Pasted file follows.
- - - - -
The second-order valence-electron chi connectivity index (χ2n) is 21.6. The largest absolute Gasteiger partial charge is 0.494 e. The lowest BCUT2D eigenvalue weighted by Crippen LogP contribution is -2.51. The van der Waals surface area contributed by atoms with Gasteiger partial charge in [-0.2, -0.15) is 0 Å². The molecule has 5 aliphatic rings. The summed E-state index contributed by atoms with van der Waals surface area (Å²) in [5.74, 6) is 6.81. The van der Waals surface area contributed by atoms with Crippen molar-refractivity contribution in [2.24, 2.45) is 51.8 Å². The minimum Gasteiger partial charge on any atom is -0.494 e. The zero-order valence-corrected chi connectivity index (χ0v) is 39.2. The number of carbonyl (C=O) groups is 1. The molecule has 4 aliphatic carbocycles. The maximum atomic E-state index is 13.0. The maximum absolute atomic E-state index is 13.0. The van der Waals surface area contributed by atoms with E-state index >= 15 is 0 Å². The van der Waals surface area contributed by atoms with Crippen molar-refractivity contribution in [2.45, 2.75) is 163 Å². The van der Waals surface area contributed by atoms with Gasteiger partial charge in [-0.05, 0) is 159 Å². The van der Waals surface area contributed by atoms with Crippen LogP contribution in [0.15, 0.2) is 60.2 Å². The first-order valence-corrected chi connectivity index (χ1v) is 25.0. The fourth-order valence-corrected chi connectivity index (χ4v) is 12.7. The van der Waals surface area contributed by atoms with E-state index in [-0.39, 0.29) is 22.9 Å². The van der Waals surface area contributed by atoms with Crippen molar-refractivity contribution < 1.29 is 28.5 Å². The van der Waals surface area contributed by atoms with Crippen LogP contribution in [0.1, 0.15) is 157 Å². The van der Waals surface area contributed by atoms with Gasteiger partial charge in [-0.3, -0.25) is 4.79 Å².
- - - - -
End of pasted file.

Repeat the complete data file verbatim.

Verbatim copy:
The second-order valence-electron chi connectivity index (χ2n) is 21.6. The largest absolute Gasteiger partial charge is 0.494 e. The lowest BCUT2D eigenvalue weighted by Crippen LogP contribution is -2.51. The van der Waals surface area contributed by atoms with Gasteiger partial charge in [-0.2, -0.15) is 0 Å². The molecule has 5 aliphatic rings. The summed E-state index contributed by atoms with van der Waals surface area (Å²) in [5.74, 6) is 6.81. The van der Waals surface area contributed by atoms with Crippen molar-refractivity contribution in [2.24, 2.45) is 51.8 Å². The minimum Gasteiger partial charge on any atom is -0.494 e. The zero-order valence-corrected chi connectivity index (χ0v) is 39.2. The number of carbonyl (C=O) groups is 1. The molecule has 4 aliphatic carbocycles. The maximum atomic E-state index is 13.0. The maximum absolute atomic E-state index is 13.0. The van der Waals surface area contributed by atoms with E-state index >= 15 is 0 Å². The van der Waals surface area contributed by atoms with Crippen molar-refractivity contribution in [2.45, 2.75) is 163 Å². The van der Waals surface area contributed by atoms with Gasteiger partial charge in [-0.05, 0) is 159 Å². The van der Waals surface area contributed by atoms with Crippen LogP contribution in [0.15, 0.2) is 60.2 Å². The first-order valence-corrected chi connectivity index (χ1v) is 25.0. The fourth-order valence-corrected chi connectivity index (χ4v) is 12.7. The van der Waals surface area contributed by atoms with E-state index in [-0.39, 0.29) is 22.9 Å². The van der Waals surface area contributed by atoms with Crippen molar-refractivity contribution < 1.29 is 28.5 Å². The van der Waals surface area contributed by atoms with Crippen LogP contribution in [0.1, 0.15) is 157 Å². The van der Waals surface area contributed by atoms with Gasteiger partial charge in [-0.3, -0.25) is 4.79 Å².